European Society of Cardiology

European Society of Cardiology

September 06, 2019
1 min read

Remote ischemic conditioning fails to benefit patients with STEMI undergoing PCI

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PARIS — Among patients undergoing PCI for STEMI, remote ischemic conditioning did not reduce cardiac death and HF hospitalization at 12 months, researchers reported at the European Society of Cardiology Congress.

The researchers merged the randomized CONDI-2 and ERIC-PPCI trials to evaluate remote ischemic conditioning with a cuff (AutoRIC, CellAegis) in 5,401 patients with STEMI who had PCI (mean age, 63 years; 23% women). In ERIC-PPCI, the control group was assigned a sham procedure; in CONDI-2, the control group received no conditioning or sham procedure.

The primary endpoint of cumulative incidence of cardiac death or HF hospitalization at 12 months occurred in 9.4% of the intervention group and 8.6% of the control group (HR = 1.1; 95% CI, 0.91-1.32), Hans Erik Bøtker, MD, PhD, FESC, FACC, professor of cardiology at Aarhus University Hospital in Denmark, said during a presentation.

“I would not be quite honest if I didn’t admit that we were somewhat disappointed about these results, given the majority of the results we have seen in previous proof-of-concept trials,” he said.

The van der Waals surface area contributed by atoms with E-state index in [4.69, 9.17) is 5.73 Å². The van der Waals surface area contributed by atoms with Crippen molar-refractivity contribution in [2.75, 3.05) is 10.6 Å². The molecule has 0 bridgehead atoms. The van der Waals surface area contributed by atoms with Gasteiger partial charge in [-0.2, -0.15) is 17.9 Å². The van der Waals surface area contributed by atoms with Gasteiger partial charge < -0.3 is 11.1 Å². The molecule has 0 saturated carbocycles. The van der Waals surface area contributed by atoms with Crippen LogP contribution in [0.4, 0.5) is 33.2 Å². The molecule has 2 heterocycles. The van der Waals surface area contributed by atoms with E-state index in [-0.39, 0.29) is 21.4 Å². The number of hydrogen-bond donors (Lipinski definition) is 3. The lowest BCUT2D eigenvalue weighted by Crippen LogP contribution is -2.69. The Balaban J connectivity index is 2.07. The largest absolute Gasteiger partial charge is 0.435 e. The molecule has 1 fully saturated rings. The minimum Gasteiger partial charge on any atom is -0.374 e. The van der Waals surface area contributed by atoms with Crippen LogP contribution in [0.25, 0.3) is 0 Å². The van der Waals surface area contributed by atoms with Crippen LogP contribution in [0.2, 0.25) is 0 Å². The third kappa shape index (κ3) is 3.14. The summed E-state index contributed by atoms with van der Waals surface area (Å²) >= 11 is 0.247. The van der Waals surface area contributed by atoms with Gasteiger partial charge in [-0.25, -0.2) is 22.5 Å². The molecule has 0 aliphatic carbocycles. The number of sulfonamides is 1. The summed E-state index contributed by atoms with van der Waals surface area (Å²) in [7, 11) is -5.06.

He said there were also no differences between the groups in any secondary outcomes, including cardiac death or HF hospitalization at 30 days and the following 12-month endpoints: major cardiac and cerebrovascular events, all-cause mortality, reinfarction, unplanned revascularization, stroke, new implantable cardioverter defibrillator or repeat HF hospitalization episodes. Nor, he said, did the groups differ in troponin T release, indicating no difference in infarct size.

The results did not vary by age, diabetes status, TIMI flow grade at admission, infarct location or time between first medical contact and balloon angioplasty, according to the researchers.

“One might question whether ischemia reperfusion injury is really a target for cardioprotection, in particular because we saw no difference in biomarker release; however, this is not a unique finding,” Bøtker said during the presentation. “Biomarkers may not be sufficiently accurate to evaluate the reduction in infarct size in humans. Our findings do not refute whether ischemia reperfusion injury can be a target for modification, but they question whether its magnitude is sufficient to translate into a clinical benefit.” – by Erik Swain


Bøtker HE, et al. Hot Line Session 2. Presented at: European Society of Cardiology Congress; Aug. 31-Sept. 4, 2019; Paris.

Disclosure: Bøtker reports he is a shareholder of CellAegis.